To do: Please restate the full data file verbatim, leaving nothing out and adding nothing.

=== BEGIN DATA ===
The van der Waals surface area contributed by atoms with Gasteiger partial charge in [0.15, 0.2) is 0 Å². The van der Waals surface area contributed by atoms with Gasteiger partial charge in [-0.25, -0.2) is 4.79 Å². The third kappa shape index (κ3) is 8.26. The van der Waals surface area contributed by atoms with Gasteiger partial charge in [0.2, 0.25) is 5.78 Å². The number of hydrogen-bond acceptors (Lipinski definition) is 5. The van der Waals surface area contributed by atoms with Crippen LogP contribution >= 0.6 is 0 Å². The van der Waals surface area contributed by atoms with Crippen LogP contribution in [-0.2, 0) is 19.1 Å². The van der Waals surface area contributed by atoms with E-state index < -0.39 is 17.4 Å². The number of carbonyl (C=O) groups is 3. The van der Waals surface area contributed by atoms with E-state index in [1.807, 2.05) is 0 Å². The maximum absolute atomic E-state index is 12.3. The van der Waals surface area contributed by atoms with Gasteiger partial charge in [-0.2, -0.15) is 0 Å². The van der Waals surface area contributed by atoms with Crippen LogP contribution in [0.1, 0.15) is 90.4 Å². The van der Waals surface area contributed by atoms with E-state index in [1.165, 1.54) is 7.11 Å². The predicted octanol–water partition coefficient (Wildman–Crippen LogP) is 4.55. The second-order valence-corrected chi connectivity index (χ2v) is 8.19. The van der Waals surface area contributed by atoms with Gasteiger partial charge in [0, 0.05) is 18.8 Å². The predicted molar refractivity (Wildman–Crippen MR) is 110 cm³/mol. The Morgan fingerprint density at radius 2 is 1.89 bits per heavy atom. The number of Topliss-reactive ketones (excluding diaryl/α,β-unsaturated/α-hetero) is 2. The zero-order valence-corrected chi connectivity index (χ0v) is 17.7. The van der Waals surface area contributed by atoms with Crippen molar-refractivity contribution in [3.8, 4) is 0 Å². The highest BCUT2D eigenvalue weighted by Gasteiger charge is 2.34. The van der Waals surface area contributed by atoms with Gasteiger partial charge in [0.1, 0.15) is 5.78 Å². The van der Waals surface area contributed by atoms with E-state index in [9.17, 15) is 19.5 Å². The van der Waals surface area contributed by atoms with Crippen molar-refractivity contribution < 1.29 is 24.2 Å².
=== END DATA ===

The van der Waals surface area contributed by atoms with Gasteiger partial charge in [0.15, 0.2) is 0 Å². The van der Waals surface area contributed by atoms with Gasteiger partial charge in [-0.25, -0.2) is 4.79 Å². The third kappa shape index (κ3) is 8.26. The van der Waals surface area contributed by atoms with Gasteiger partial charge in [0.2, 0.25) is 5.78 Å². The number of hydrogen-bond acceptors (Lipinski definition) is 5. The van der Waals surface area contributed by atoms with Crippen LogP contribution >= 0.6 is 0 Å². The van der Waals surface area contributed by atoms with Crippen LogP contribution in [-0.2, 0) is 19.1 Å². The van der Waals surface area contributed by atoms with E-state index < -0.39 is 17.4 Å². The number of carbonyl (C=O) groups is 3. The van der Waals surface area contributed by atoms with E-state index in [1.807, 2.05) is 0 Å². The maximum absolute atomic E-state index is 12.3. The van der Waals surface area contributed by atoms with Gasteiger partial charge in [-0.2, -0.15) is 0 Å². The van der Waals surface area contributed by atoms with Crippen LogP contribution in [0.1, 0.15) is 90.4 Å². The van der Waals surface area contributed by atoms with E-state index in [1.165, 1.54) is 7.11 Å². The predicted octanol–water partition coefficient (Wildman–Crippen LogP) is 4.55. The second-order valence-corrected chi connectivity index (χ2v) is 8.19. The van der Waals surface area contributed by atoms with Gasteiger partial charge in [0, 0.05) is 18.8 Å². The predicted molar refractivity (Wildman–Crippen MR) is 110 cm³/mol. The Morgan fingerprint density at radius 2 is 1.89 bits per heavy atom. The number of Topliss-reactive ketones (excluding diaryl/α,β-unsaturated/α-hetero) is 2. The zero-order valence-corrected chi connectivity index (χ0v) is 17.7. The van der Waals surface area contributed by atoms with Crippen molar-refractivity contribution in [3.8, 4) is 0 Å². The highest BCUT2D eigenvalue weighted by Gasteiger charge is 2.34. The van der Waals surface area contributed by atoms with Gasteiger partial charge in [0.1, 0.15) is 5.78 Å². The van der Waals surface area contributed by atoms with E-state index in [9.17, 15) is 19.5 Å². The van der Waals surface area contributed by atoms with Crippen molar-refractivity contribution < 1.29 is 24.2 Å².